Throughout the 1950s, Reinhardt gradually purged all curving forms from his canvases, creating exclusively rectilinear, and eventually square blocks of single colors. The solid, symmetrical, monochrome blocks that are associated with his late painting began to appear in 1952. His final series of monotone works, in which the picture field is barely visible, was comprised of nine Greek crosses. Reinhardt's late work had an impact on Minimalist and Conceptual art in the 1960s and ‘70s.
Rose, Barbara, ed. Art-as-Art: The Selected Writings of Ad Reinhardt. New York, 1975.
Lippard, Lucy. Ad Reinhardt. New York, 1981.
Ad Reinhardt. Exh. cat., The Museum of Modern Art, New York, and the Museum of Contemporary Art, Los Angeles, 1991. Chiefly illustrations, but includes bibliography.
Purchased from the artist in 1967
New York, Betty Parsons Gallery, 1949. Ad Reinhardt. October - November. No cat.
Los Angeles County Museum of Art, 1965. New York School, the First Generation: Paintings of the 1940s and 1950s. 16 July - 1 August. Cat. no. 94.
The Cleveland Museum of Art, 1966. Fifty Years of Modern Art, 1916-1966. Summer. Cat. no. 105.
Oberlin, Allen Memorial Art Museum, Oberlin College, 1980. From Reinhardt to Christo: Works Acquired through the Benefaction of the Late Ruth C. Roush. 20 February - 19 March. Cat. no. 12.
Buffalo, Albright-Knox Art Gallery, 1989. Planar Vision: Geometric Abstract Painting in New America Since 1945. 15 September - 5 November. Cat. pp. 118-19.
Sandler, Irving. "Reinhardt, the Purist Backlash." Artforum 5, no. 4 (December 1966), pl. 47.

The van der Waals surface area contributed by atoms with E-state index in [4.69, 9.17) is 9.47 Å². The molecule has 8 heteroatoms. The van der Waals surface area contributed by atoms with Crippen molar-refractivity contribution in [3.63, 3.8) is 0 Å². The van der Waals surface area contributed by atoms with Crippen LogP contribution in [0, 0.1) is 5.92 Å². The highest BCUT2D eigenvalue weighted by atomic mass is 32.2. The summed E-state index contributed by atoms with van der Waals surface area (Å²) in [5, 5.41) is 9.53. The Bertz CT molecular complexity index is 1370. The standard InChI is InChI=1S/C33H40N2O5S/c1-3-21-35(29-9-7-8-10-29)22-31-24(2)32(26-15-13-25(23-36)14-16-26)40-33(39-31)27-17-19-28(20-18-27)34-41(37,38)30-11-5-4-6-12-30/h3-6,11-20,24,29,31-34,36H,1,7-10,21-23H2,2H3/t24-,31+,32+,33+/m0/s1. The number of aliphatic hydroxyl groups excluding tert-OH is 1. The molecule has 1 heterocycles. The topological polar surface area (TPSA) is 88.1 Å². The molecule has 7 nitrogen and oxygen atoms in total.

Johnson, Ellen H. "Modern Americans at Oberlin." The Burlington Magazine 110 (June 1968), pp. 354-57.
Johnson, Ellen H. "Four American Acquisitions." Allen Memorial Art Museum Bulletin 26, no. 1 (Fall 1968), pp. 27-33.Ad Reinhardt. Exh. cat., Städische Kunsthalle, Dusseldorf, 1972, p. 19.
Johnson, Ellen H. "American Art of the Twentieth Century." Apollo 103, no. 168 (February 1976), p. 129, ill.
Selz, Peter. Art in Our Times: A Pictorial History 1890-1980. New York, 1981, p. 373.
Planar Vision: Geometric Abstract Painting in New America Since 1945. Exh. cat., Albright-Knox Art Gallery, Buffalo, 1989, pp. 118-19.
Bois, Yve-Alain. Ad Reinhardt. Exh. cat., The Museum of Modern Art, New York, 1991, pp. 21-23.
The painting was executed on a smooth, thin, white ground. The paint density is moderate, and although the paint appears to have been applied directly, there is evidence of thin washes of color beneath the uppermost colored shapes. Slightly overlapping colors are occasionally visible at the edges of the shape, but this does not result in any alteration of color, due to the thickness and opacity of the final paint layer. Slightly varying amounts of medium were used, resulting in variations in gloss. The surface is unvarnished.The painting is in good condition. There are narrow, localized areas of cracking and minimal losses and abrasions at the edges.
1. These terms are quoted from the well-known letter by Adolph Gottlieb and Marcus (Mark) Rothko, in Edward Alden Jewell, "The Realm of Art: A New Platform and Other Matters: ‘Globalism' Pops into View," The New York Times (13 June 1943), x9. See the entries on their paintings in this catalogue for further information.